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I am sampling a sinusoidal signal with an oscilloscope and viewing its spectrum using the FFT mode. The signal in time domain is this:

enter image description here

and I am getting this spectrum:

enter image description here

The peak above the red line is clearly the 30 kHz sine signal but, what are all those peaks below the red line? They are clearly not harmonics of my signal... There are peaks even at frequencies below the fundamental... Might this be caused by aliasing? Or what is this?

EDIT:

If the input is a square wave like this one:

enter image description here

I get this spectrum:

enter image description here

EDIT 2:

Following the guidelines in the answer of Ali Chen I have verified that all those "strange peaks" are due to aliasing, just sweeping the frequency and watching how the spectrum moved. I had prepared a gif but cannot find how to embed it here. So I left a link to the gif.

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  • \$\begingroup\$ You seriously need to watch: Fourier Transform by 3blue1brown. Stunningly good. And I think you will understand better. \$\endgroup\$
    – jonk
    May 17, 2018 at 3:47
  • \$\begingroup\$ One thing is a perfect sine, continuous from -infinity to + infinity. Another thing is sampling a signal (that may have spurious noise frequency added, but that's not the crucial point) at intervals deltat between tstart and tend. Even in the continuous realm, the Fourier transform of a sine times a rectangle is different from the Fourier transform of a perfect sine. \$\endgroup\$ May 17, 2018 at 5:23
  • \$\begingroup\$ See if this can be of help: download.ni.com/evaluation/pxi/… \$\endgroup\$ May 17, 2018 at 5:29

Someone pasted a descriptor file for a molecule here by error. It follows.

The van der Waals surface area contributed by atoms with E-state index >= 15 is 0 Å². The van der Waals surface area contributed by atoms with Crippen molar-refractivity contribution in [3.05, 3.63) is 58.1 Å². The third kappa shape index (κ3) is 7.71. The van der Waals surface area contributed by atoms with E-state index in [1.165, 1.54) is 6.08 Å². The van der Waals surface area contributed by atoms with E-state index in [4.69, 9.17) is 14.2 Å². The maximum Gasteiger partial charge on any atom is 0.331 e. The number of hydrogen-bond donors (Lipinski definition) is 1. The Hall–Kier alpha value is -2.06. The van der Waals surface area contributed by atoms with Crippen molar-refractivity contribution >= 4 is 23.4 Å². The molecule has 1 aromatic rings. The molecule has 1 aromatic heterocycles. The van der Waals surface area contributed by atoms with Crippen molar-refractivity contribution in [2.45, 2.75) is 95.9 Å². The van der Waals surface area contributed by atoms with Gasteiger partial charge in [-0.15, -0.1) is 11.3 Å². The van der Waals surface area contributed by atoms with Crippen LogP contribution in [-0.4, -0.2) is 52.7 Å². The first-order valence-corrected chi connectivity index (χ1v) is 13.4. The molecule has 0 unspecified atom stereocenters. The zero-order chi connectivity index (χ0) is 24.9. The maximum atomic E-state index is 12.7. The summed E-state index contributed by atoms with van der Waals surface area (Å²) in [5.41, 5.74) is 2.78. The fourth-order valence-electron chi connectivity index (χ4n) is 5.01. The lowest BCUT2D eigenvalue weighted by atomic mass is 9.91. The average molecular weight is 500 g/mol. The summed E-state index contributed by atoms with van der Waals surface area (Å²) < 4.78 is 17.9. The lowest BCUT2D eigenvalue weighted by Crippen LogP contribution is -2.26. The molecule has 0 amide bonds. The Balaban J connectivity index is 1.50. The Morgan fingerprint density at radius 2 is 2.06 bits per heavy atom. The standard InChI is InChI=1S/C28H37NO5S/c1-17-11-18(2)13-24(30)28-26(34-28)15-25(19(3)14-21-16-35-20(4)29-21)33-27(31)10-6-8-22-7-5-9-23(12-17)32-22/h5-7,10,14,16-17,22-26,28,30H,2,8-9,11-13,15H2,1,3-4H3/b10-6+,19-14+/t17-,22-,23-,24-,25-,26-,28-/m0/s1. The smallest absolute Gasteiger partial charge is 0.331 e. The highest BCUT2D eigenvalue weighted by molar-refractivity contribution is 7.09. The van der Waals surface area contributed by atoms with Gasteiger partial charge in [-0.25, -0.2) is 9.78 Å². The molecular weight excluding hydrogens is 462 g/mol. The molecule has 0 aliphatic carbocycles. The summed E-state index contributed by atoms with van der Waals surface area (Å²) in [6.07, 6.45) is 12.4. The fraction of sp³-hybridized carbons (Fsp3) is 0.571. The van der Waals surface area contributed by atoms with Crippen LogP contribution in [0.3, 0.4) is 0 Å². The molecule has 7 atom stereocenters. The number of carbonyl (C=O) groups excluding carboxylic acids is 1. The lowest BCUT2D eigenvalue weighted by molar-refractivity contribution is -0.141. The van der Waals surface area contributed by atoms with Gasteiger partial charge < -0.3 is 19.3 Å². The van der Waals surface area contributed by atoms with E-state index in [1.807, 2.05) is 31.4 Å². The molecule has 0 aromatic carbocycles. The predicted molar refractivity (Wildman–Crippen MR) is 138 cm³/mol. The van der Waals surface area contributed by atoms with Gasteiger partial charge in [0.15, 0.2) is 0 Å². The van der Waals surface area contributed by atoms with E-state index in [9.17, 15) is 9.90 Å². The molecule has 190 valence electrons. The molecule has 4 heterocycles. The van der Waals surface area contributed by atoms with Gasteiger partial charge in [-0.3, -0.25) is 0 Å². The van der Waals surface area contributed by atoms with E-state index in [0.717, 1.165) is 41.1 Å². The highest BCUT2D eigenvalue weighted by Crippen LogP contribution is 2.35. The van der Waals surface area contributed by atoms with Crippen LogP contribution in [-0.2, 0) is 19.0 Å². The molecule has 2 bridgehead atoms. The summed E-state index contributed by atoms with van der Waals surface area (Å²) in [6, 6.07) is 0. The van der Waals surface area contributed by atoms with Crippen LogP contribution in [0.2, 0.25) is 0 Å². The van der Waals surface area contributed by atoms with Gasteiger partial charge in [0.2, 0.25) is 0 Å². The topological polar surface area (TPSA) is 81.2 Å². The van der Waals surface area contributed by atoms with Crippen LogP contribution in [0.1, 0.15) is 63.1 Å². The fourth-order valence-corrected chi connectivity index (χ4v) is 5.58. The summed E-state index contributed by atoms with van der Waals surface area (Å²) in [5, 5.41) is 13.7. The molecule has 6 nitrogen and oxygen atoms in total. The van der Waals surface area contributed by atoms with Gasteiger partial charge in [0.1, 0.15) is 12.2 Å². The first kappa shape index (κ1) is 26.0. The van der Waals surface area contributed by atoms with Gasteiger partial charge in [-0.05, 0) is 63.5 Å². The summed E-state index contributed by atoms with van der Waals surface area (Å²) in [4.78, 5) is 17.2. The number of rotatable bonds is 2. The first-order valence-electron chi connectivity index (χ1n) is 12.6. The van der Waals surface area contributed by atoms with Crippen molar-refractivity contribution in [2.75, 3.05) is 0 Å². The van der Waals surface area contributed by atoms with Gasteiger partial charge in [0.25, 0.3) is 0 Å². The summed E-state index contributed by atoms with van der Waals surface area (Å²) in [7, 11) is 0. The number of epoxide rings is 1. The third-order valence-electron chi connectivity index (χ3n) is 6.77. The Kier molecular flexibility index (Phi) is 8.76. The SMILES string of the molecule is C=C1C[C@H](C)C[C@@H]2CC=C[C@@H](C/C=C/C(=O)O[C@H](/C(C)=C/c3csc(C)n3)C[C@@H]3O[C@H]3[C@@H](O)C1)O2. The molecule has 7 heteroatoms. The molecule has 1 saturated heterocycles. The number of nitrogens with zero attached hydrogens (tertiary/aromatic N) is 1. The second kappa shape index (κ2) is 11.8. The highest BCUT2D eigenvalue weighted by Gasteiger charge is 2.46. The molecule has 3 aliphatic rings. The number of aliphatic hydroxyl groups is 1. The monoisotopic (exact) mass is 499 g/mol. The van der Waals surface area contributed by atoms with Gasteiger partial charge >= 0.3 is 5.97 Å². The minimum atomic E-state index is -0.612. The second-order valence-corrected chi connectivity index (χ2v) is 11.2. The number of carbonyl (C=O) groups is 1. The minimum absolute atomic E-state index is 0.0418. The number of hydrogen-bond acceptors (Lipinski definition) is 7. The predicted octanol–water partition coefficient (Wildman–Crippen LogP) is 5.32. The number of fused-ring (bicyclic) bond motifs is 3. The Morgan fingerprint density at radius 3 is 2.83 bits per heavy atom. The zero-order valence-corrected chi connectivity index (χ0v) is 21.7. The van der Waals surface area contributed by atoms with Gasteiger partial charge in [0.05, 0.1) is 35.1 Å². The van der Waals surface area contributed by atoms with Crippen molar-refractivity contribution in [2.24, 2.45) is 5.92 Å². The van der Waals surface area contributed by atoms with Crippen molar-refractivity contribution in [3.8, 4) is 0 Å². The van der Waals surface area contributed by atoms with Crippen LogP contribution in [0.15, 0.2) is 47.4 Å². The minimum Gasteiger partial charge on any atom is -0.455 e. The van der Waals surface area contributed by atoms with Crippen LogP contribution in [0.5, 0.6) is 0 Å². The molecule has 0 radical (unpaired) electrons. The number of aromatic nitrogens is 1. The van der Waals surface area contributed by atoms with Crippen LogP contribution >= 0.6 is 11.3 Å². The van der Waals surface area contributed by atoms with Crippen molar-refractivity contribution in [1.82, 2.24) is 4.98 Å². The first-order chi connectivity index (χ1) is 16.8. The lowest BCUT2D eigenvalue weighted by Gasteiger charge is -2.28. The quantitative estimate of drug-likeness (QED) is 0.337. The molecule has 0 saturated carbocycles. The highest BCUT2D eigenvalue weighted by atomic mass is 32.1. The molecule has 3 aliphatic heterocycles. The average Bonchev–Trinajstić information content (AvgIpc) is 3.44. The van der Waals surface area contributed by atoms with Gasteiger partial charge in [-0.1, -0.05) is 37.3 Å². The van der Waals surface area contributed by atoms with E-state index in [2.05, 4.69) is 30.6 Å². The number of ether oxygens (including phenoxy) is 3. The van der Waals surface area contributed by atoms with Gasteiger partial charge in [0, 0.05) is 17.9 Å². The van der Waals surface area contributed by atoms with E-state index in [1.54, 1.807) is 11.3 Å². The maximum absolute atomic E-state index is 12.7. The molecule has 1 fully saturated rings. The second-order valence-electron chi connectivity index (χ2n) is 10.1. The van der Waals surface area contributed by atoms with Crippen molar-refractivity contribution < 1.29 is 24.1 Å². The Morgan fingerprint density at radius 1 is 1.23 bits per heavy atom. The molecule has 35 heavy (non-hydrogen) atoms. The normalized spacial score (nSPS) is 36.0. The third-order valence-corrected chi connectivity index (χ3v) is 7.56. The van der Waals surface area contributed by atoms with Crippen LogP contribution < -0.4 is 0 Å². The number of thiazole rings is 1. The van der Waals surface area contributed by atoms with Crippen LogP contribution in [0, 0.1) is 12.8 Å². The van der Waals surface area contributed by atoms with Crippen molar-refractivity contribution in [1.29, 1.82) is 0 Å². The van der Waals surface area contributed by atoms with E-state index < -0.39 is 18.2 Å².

• \$\begingroup\$ Intermodulation and aliasing. \$\endgroup\$ May 17, 2018 at 10:43

3 Answers 3

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The multitude of spurious frequencies in your FF transform are reflections of undersampled higher harmonics of your signal. These are aliases, as you rightfully noted. See this EDN article for better explanations.

You are not using any cut-off filters on your signal, so all harmonics above the Nyquist frequency are "folded" back into the main frequency window. If you slightly move your main frequency, you will see that some peaks will move left, some move right, since they are coming from different folds.

enter image description here

enter image description here

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  • \$\begingroup\$ "You are not using any cut-off filters on your signal", how can you tell? \$\endgroup\$ May 17, 2018 at 5:08
  • \$\begingroup\$ @HarrySvensson, How can I tell? By the undistorted shape of rectangular wave, and by huge amount of aliased peaks. \$\endgroup\$ May 17, 2018 at 6:20
  • \$\begingroup\$ Ah, clever. I forgot about the infinite series for the rectangular wave. \$\endgroup\$ May 17, 2018 at 6:22
  • \$\begingroup\$ Interesting. I often wondered why I sometimes see peaks moving in the "wrong" direction on my SDR waterfall graph, now I know, thanks :). \$\endgroup\$
    – user98663
    May 17, 2018 at 9:52
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The peak above the red line is clearly the 30 kHz sine signal but, what are all those peaks below the red line? They are clearly not harmonics of my signal... There are peaks even at frequencies below the fundamental... Might this be caused by aliasing?

Here's your so-called "sinusoidal signal": -

enter image description here

Does that look "very" sinusoidal to anyone?

All those little artefacts will produce harmonics in the spectrum and those harmonics that are above the nyquist sampling rate will be pushed down into the base-band and may be seen as spectral lines below your "sine wave" fundamental frequency.

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I see 30/60/90 KHz.

I see 15, 45, 75 KHz.

I see baseband trash, at dc - 4KHz, with 10 spectral lines of spacing 500Hertz, that get modulated at -65dB down, probably as Amplitude Modulation or Frequency Modulation (phase noise or jitter)

What is the source of your signal?

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